How to Become a Montessori Teacher


A Montessori school offers child-centered education based on peer learning through multiple age groups, uninterrupted work time and special Montessori educational materials. Becoming a Montessori teacher typically involves special training in this educational method, which was developed by Italian physician and educator Dr. Maria Montessori.

Basic Credential Requirements

  • To be a fully credentialed Montessori school teacher, you'll need at least a bachelor's degree. If you only have a high school diploma, you can still get an associate credential that will qualify you to teach infants and toddlers and participate in early childhood education. Before signing up for a Montessori credential program, make sure it's recognized by the American Montessori Society, the Association Montessori Internationale or a training center that's recognized by the Montessori Accreditation Council for Teacher Education Commission.

Types of Teacher Education Programs

  • To become a Montessori teacher, you'll need to attend an accredited teacher education program. These are available in two forms: The first is an independent training school that might also have dual credit options, so some classes can be used toward a bachelor's or master's degree. The second is a teacher-training program hosted by a university. Both programs require tuition payments and include classes and practical experience. Through these programs, you'll learn how to use the Montessori method in teaching infants, toddlers, preschool and older children.

Graduating from a Teacher Education Program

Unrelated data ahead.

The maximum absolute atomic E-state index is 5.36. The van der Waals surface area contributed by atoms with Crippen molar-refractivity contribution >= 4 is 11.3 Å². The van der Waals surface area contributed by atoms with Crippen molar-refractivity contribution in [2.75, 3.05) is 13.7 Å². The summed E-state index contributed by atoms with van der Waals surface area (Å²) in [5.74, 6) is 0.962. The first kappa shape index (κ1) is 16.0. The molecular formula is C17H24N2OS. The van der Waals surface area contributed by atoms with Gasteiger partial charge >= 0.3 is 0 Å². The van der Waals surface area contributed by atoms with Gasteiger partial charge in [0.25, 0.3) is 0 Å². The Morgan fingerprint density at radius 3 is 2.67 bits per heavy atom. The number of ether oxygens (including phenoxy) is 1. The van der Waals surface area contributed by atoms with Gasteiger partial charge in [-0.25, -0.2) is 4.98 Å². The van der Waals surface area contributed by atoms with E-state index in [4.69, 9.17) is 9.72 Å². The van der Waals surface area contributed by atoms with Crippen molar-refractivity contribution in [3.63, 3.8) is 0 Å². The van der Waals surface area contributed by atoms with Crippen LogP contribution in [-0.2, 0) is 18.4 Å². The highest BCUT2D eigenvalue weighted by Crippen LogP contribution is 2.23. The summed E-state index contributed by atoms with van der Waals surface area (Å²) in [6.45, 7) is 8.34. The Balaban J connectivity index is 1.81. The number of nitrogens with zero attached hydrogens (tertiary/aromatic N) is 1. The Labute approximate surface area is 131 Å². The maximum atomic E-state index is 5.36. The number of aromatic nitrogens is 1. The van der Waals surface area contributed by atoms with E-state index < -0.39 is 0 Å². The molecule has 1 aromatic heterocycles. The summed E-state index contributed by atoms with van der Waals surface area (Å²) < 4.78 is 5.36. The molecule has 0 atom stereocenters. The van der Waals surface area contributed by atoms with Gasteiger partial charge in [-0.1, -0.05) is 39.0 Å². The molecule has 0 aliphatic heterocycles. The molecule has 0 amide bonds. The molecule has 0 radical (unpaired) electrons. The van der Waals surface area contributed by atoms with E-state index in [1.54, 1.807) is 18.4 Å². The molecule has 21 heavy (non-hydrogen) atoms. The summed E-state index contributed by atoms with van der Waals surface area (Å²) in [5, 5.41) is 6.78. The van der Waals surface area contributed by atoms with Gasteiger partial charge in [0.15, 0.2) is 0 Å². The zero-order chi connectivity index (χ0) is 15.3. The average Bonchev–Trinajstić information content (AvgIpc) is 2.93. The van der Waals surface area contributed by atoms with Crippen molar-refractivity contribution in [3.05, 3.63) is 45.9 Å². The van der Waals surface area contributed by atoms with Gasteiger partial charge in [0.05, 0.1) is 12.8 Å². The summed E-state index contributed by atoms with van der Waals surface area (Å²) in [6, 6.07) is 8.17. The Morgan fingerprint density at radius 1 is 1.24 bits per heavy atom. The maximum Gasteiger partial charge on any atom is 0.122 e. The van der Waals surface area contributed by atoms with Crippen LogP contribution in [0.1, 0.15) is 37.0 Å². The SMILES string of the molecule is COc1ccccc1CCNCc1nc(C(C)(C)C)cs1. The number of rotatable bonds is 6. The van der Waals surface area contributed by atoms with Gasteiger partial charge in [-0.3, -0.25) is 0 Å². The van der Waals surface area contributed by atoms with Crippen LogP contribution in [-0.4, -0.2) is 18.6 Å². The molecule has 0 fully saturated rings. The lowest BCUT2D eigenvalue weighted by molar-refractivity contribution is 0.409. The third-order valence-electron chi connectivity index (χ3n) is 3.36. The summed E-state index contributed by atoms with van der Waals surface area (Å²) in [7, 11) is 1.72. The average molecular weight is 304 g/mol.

• You don't need a particular background to get into a Montessori teacher education program, as long as you have a college degree. In limited cases, you can participate in the program and get a provisional certificate until you complete your college degree requirements. The program will last at least a year or it will be divided into two or more summers of intensive training. After completing the course of study, students take part in a yearlong student-teaching job. Once you graduate, you can look for jobs by contacting local Montessori schools or through online employment centers, such as the one at the American Montessori Society's website.

Montessori Teaching Salary

  • Montessori teachers' salaries depend greatly on the region where they're teaching, along with their education and experience. According to the North American Montessori Teachers' Association, as of 2014, preschool Montessori teachers with no experience make $21,000 to $24,000 a year. An elementary school Montessori teacher who has a bachelor's degree and works in a private school makes about $25,000 to $30,000 for a nine-month school year. If a Montessori teacher works in a public school, his salary range will be slightly higher, around $29,000 to $31,000 a year.

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